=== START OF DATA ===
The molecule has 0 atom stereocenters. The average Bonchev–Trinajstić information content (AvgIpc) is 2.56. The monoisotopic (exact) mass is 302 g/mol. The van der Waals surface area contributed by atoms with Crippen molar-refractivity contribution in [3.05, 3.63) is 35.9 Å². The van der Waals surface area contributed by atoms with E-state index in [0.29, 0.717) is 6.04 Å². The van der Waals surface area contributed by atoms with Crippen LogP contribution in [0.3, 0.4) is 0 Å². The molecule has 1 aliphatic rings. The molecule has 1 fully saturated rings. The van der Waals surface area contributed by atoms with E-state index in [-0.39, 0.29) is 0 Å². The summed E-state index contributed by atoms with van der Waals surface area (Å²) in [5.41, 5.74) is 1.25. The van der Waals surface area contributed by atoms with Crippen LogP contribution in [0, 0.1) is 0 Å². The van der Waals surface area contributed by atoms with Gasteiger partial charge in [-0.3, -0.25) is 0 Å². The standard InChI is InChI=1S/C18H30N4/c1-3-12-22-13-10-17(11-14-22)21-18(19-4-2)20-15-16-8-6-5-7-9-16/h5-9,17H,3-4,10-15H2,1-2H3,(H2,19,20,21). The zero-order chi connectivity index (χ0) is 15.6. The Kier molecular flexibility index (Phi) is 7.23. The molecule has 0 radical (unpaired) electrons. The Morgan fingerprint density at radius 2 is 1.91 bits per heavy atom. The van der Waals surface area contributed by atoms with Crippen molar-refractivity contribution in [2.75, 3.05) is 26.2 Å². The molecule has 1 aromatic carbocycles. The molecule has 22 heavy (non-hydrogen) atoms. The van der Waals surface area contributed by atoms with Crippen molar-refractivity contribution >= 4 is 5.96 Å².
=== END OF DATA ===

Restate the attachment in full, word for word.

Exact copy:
The molecule has 0 atom stereocenters. The average Bonchev–Trinajstić information content (AvgIpc) is 2.56. The monoisotopic (exact) mass is 302 g/mol. The van der Waals surface area contributed by atoms with Crippen molar-refractivity contribution in [3.05, 3.63) is 35.9 Å². The van der Waals surface area contributed by atoms with E-state index in [0.29, 0.717) is 6.04 Å². The van der Waals surface area contributed by atoms with Crippen LogP contribution in [0.3, 0.4) is 0 Å². The molecule has 1 aliphatic rings. The molecule has 1 fully saturated rings. The van der Waals surface area contributed by atoms with E-state index in [-0.39, 0.29) is 0 Å². The summed E-state index contributed by atoms with van der Waals surface area (Å²) in [5.41, 5.74) is 1.25. The van der Waals surface area contributed by atoms with Crippen LogP contribution in [0, 0.1) is 0 Å². The van der Waals surface area contributed by atoms with Gasteiger partial charge in [-0.3, -0.25) is 0 Å². The standard InChI is InChI=1S/C18H30N4/c1-3-12-22-13-10-17(11-14-22)21-18(19-4-2)20-15-16-8-6-5-7-9-16/h5-9,17H,3-4,10-15H2,1-2H3,(H2,19,20,21). The zero-order chi connectivity index (χ0) is 15.6. The Kier molecular flexibility index (Phi) is 7.23. The molecule has 0 radical (unpaired) electrons. The Morgan fingerprint density at radius 2 is 1.91 bits per heavy atom. The van der Waals surface area contributed by atoms with Crippen molar-refractivity contribution in [2.75, 3.05) is 26.2 Å². The molecule has 1 aromatic carbocycles. The molecule has 22 heavy (non-hydrogen) atoms. The van der Waals surface area contributed by atoms with Crippen molar-refractivity contribution >= 4 is 5.96 Å².